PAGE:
Paul, the British electorate is like that. They put in an incompetent with no discernible policies [he commissioned Euston to get some]and he was reported as saying the thing was to become PM.

On the strength of his:

1 good looks
2 youthful exuberance [new broom]
3 wife

the British public fell for it hook, line and sinker.

Look at the result. I think Iain Dale has something there.

dontbefooledbyappearances said...

Surely Blair became Leader partly on his photogenic qualities ? Remember Bambi?

skipper said...

I fear dale is basically right re not just women but men too. 'fanciability' might not apply but there is much evidence to suggest people cast their votes based on superficial emotional perceptions and not on a considered appraisal of policies.

Iain Dale said...

Paul, I must say I find it depressing that you have completely missed the point of the article. The last couple of paragraphs refer to non-political women. I could have easily written a similar thing about men - but that wasn't the point of the article. The article was about women, not men. There was nothing remotely chaiuvenistic in it at all. What people on the left cannot get their heads around is that Cameron does indeed appeal to women in far greater numbers than Gordon Brown does.

David Gladwin said...

Captain Spaulding,

"if you poll women - even now when the polls generally are down - you get good results for Labour on child benefit, tax credits etc. Labour has done far more for women than the Tories have ever dreamt of and the child-friendly policies also directly appeal to women who are usually the main carers."

Is this what "women-friendly policies" amount to?

So women are basically home-stayers, and their votes are only on offer to anyone who helps to make this more economically attractive?

Is it me, are men really so terrified of women that they daren't see them - even now - as equals?

Praguetory said...

I bet Iain's sister Sheena appreciated his disclosure. I don't know where you plan to emigrate to, but it is the same in other countries. Check out this incredible thread about Stephen Harper and his lack of appeal to women.

http://redtory.blogspot.com/search?q=harper+gender+gap

And he got voted in and is likely to call another election to get a bigger mandate. I don't know what it is about Gordon you like (he strikes me as an evasive opportunist), but should he fail at the next election, his lack of sex appeal will only be a small part of the story, I think.

Bryan McGrath said...

I suspect Ian Dale a.k.a. Son of Mrs Dales Dairy is probably correct, at least in part. If you assume 10% of the electorate are 'fluffy' i.e. likely to vote because they like somebody's face or just as likely because they don't like their face e.g. black, female/male, jewish. The 'fluffy' electorate then splits 3 to 1 in favour of the particular prejudice, thus resulting in a 2.5% swing in favour the beneficiary.

However the ‘fluffy’ vote will split in different ways, for instance, Cameron will suffer an anti-toff backlash in a general election.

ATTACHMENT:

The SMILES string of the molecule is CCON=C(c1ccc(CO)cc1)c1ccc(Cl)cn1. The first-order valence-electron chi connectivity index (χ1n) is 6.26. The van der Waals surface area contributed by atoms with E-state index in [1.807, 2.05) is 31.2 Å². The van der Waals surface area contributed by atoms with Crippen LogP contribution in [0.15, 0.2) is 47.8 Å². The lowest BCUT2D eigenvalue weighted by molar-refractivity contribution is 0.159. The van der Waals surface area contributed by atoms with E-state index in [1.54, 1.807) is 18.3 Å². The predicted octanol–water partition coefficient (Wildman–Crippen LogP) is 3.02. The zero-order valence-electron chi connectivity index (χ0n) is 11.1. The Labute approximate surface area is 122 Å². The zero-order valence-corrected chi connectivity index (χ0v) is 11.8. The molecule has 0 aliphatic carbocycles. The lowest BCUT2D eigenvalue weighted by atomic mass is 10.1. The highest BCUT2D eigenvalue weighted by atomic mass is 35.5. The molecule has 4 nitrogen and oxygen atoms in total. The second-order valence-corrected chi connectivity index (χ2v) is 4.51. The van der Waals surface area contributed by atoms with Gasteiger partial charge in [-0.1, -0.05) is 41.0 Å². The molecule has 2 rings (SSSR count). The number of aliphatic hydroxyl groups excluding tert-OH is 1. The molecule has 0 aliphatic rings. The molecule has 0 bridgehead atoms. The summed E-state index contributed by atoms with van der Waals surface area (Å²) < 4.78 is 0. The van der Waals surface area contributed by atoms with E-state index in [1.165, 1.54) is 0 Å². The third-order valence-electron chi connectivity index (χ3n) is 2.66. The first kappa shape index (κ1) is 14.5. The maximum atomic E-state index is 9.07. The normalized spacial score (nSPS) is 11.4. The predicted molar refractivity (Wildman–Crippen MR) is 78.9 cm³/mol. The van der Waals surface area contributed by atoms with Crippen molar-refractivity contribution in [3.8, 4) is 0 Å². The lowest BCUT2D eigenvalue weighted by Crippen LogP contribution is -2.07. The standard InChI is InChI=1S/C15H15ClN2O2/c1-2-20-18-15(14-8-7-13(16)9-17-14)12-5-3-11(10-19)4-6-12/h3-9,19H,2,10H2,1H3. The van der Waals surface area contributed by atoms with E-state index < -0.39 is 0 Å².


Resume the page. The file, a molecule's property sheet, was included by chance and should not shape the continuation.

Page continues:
It is not often that I find myself in agreement with Norman Tebbitt, but he identified the lost 6% of the voting electorate between 1992 and 1997 as the critical section the tories need to win back in order to gain power again. I don’t think they have done it yet, nor are they particularly likely to reacquire them. I suspect voter turnout will go down, back to 59%ish rather than up from 61% of 2005, at the next general election.

Comparing the usual British turnout with the French turnout of 84% last weekend you have got to ask which is the more successful democracy?

TonyBaloney said...

Paul, it is not as simple as style over substance. Even in what appears to be this flippant little game that Dale describes deeper issues are at play. The decision about whether one would or wouldn't sleep with someone else (even in a purely hypothetical situation) reveals the result of a huge amount of our thoughts and feelings, many on a sub conscious level, about that person. Whilst this is a huge over simplification, we are 'programmed' genetically to choose mates that are good for us and our genetic payload. Dale's little poll is probably far more meaningful that you assume. And if you think it has anything to do with Brown just being unfortunate with the physical geometry he was born with you are completely missing the point. It is the net result of how he makes people feel. And, frankly, he gives them the creeps.

Captain Spaulding said...

Thanks for your comment David Gladwin. No, I don't see women as "basically home-stayers", because in the last ten years they have been getting back to work in vast numbers, assisted by Labour's family and child-centred policies -raising child benefit, help with child care, tax credits for those in work, the minimum wage etc.

These are practical policies for which Brown/Blair can take credit, as opposed to the airy/fairy froth that emanates from David Cameron. Cameron prattles on about the work -life balance but the Tories of course opposed signing up to the social chapter which has brought better maternity/paternity rights. Iain Dale mentions without a hint of irony the number of times Cameron has appeared in "glossy magazines" aimed at women – big deal.